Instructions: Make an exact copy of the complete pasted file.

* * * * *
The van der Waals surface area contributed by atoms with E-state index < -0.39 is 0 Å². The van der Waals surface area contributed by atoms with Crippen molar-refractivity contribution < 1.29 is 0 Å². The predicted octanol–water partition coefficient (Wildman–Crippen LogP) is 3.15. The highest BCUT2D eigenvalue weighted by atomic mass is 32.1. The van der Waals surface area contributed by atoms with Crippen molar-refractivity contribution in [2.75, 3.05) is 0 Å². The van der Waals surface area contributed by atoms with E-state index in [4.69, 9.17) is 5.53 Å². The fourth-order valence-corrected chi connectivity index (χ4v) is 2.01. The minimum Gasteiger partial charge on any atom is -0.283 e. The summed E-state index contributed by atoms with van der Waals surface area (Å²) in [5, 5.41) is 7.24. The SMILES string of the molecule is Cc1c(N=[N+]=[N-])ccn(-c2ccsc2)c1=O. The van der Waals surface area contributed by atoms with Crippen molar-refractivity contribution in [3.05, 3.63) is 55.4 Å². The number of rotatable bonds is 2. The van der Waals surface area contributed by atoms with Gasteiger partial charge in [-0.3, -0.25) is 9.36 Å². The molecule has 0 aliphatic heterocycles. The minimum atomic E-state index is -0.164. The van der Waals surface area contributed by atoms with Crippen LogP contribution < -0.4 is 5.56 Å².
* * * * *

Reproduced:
The van der Waals surface area contributed by atoms with E-state index < -0.39 is 0 Å². The van der Waals surface area contributed by atoms with Crippen molar-refractivity contribution < 1.29 is 0 Å². The predicted octanol–water partition coefficient (Wildman–Crippen LogP) is 3.15. The highest BCUT2D eigenvalue weighted by atomic mass is 32.1. The van der Waals surface area contributed by atoms with Crippen molar-refractivity contribution in [2.75, 3.05) is 0 Å². The van der Waals surface area contributed by atoms with E-state index in [4.69, 9.17) is 5.53 Å². The fourth-order valence-corrected chi connectivity index (χ4v) is 2.01. The minimum Gasteiger partial charge on any atom is -0.283 e. The summed E-state index contributed by atoms with van der Waals surface area (Å²) in [5, 5.41) is 7.24. The SMILES string of the molecule is Cc1c(N=[N+]=[N-])ccn(-c2ccsc2)c1=O. The van der Waals surface area contributed by atoms with Crippen molar-refractivity contribution in [3.05, 3.63) is 55.4 Å². The number of rotatable bonds is 2. The van der Waals surface area contributed by atoms with Gasteiger partial charge in [-0.3, -0.25) is 9.36 Å². The molecule has 0 aliphatic heterocycles. The minimum atomic E-state index is -0.164. The van der Waals surface area contributed by atoms with Crippen LogP contribution < -0.4 is 5.56 Å².